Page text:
The topic of sustainability was an ongoing conversation across many industries but the COVID-19 pandemic pushed it into overdrive. Sustainability programs are rooted in any company’s survival, and to remain competitive, companies must place a reasonable number of resources into increasing sustainability practices. COVID-19 has pushed sustainability into the hot topic zone especially how it ties into globalization and climate change. This article addresses sustainability in the international shipping and trade industry and provides commentary by Victor Restis, president of Enterprises Shipping and Trade.
The shipping and trade industry is, and has been, a massive user of fossil fuels to transport supplies and materials around the world. It is good to know that the leading transportation companies are taking an organizational approach throughout the world and that they’ve set multiple goals of reducing carbon emissions by both 2030 and 2050. The article goes on to discuss specific areas where international shipping and trade companies can make sustainable changes to reach these goals and make key differences to help thwart future pandemics. Several factors such as effective exhaust gas cleaning systems, use of cleaner ballast water, use of alternative fuels, leveraging natural resources for power generation, reducing marine litter, improving ship recycling processes, and slow steaming are all under consideration for changes in cargo shipping vessel sustainability.
Restis comments on research and innovation within the industry as well and how the pandemic has increased this sector. Innovations through research and development are the gold standard in any evolution of practice or trade, and it seems that the shipping industry is taking this from a serious standpoint. Examining new ways to lessen emissions toward the 2030 and 2050 goals is not only a function of any corporate social responsibility program, but it is the “human” thing to do. After all, this is our only planet, and we must protect it for future generations.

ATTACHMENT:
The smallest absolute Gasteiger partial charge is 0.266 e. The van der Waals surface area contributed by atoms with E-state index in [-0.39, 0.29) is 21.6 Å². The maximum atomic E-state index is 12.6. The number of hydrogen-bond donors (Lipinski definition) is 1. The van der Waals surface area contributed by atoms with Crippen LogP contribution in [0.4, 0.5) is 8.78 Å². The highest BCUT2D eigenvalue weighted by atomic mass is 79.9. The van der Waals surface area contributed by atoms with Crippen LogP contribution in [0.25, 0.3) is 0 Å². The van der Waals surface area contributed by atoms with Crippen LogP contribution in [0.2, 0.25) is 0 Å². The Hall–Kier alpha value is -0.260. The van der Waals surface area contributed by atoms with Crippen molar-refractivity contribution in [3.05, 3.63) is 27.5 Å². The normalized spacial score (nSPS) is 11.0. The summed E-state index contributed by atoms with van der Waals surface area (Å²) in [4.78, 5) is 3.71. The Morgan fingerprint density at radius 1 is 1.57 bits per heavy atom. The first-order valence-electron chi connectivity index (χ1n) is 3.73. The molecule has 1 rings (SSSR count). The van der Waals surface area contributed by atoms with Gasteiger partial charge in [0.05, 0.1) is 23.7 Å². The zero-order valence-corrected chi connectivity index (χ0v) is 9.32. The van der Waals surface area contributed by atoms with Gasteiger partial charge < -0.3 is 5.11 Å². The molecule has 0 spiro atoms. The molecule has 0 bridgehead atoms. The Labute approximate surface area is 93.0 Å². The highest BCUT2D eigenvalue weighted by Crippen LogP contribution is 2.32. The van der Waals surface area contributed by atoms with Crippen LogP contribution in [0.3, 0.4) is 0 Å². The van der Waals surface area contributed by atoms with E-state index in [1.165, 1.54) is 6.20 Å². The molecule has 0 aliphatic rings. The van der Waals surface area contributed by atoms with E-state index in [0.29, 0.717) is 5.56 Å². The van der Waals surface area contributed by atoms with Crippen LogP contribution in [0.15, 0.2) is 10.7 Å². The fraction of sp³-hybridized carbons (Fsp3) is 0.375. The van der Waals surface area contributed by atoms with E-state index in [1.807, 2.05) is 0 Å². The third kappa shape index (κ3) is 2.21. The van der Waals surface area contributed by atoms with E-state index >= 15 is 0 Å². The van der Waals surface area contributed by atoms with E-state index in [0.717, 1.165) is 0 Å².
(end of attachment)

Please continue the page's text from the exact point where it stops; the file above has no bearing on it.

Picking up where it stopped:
Our experience with COVID-19 is proof that we need to be mindful of how industry and commerce interact with our natural environment and resources. I am not a fan of synthetics and would hate to see our most significant natural resources synthesized out of necessity. That is an entirely different discussion on how global companies could monopolize life-sustaining elements and supplies. For now, it looks like Mr. Restis and other international shipping and trade executive have their eye on the ball and are moving in the right direction toward sustainable practices that are environmentally friendly in the shipping and trade industry.
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